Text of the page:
Group pushes for field school, weather station for farmers


Jan. 10, 2013

by Max V. de Leon

Business Mirror


LOCAL government units (LGUs) in areas affected by Typhoon Pablo (international code name Bopha) should allocate part of the P6.6-billion rehabilitation fund to establish the Climate Resiliency Field School (CRFS) and Automatic Weather Station (AWS) to better prepare farmers against worsening weather conditions brought about by climate change, civic group Rice Watch and Action Network (R1) said.


R1 Convenor Aurora Regalado said that considering climate change’s impact on global weather systems, it is not far-fetched that typhoons stronger than Pablo could again strike the provinces of Compostela Valley and Davao Oriental.


The two provinces were the worst-hit by Pablo, which struck Mindanao on December 3. The typhoon damaged crops and plantations worth billions of pesos.


According to the convenor, people in these areas should be provided with the necessary tools and information to determine which crops and livelihoods are the most viable and sustainable.“We encourage the local and provincial government to seek national support in establishing CRFS and AWS while preparing farmers, fishermen and communities to [have a] more active role in addressing the impact of climate [change],” Regalado said.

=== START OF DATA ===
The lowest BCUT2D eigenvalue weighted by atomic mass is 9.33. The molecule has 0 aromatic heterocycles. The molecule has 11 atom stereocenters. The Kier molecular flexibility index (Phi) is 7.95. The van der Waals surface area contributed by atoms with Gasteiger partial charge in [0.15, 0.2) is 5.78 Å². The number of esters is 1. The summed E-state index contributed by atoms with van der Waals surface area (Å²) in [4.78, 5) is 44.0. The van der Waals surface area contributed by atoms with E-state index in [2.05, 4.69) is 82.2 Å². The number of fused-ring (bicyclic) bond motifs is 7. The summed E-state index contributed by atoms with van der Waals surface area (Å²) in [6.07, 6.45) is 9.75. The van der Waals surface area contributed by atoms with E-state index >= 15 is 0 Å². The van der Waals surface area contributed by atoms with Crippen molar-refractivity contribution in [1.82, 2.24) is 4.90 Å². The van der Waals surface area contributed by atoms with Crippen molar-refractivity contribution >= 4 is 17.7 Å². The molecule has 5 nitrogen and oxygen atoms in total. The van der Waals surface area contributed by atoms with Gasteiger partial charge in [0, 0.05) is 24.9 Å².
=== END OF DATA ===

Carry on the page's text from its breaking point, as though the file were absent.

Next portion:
She urged Agriculture Secretary Proceso J. Alcala to encourage local officials to draw up agriculture-development plans based on identified climate risks facing communities to help farmers and their families withstand extreme weather conditions.


R1 has similar projects in partnership with LGUs in Irosin town, Sorsogon province; Gerona town, Tarlac province; and Tubigon town, Bohol province. One of these is the three-year-old Intergrating Climate Risk Management into Local Agriculture Development Planning project.


“We have seen how the project produced local-development plans in agriculture that are premised on climate-change adaptation and disaster-risk reduction. Local chief executives put [money] in these plans and were included in the annual investment plan of each municipality. These are important for Compostela Valley and Davao Oriental, for they may have to rethink their development plans since their farms are dependent on a single crop or in monocropping of banana or coconut,” Regalado said.






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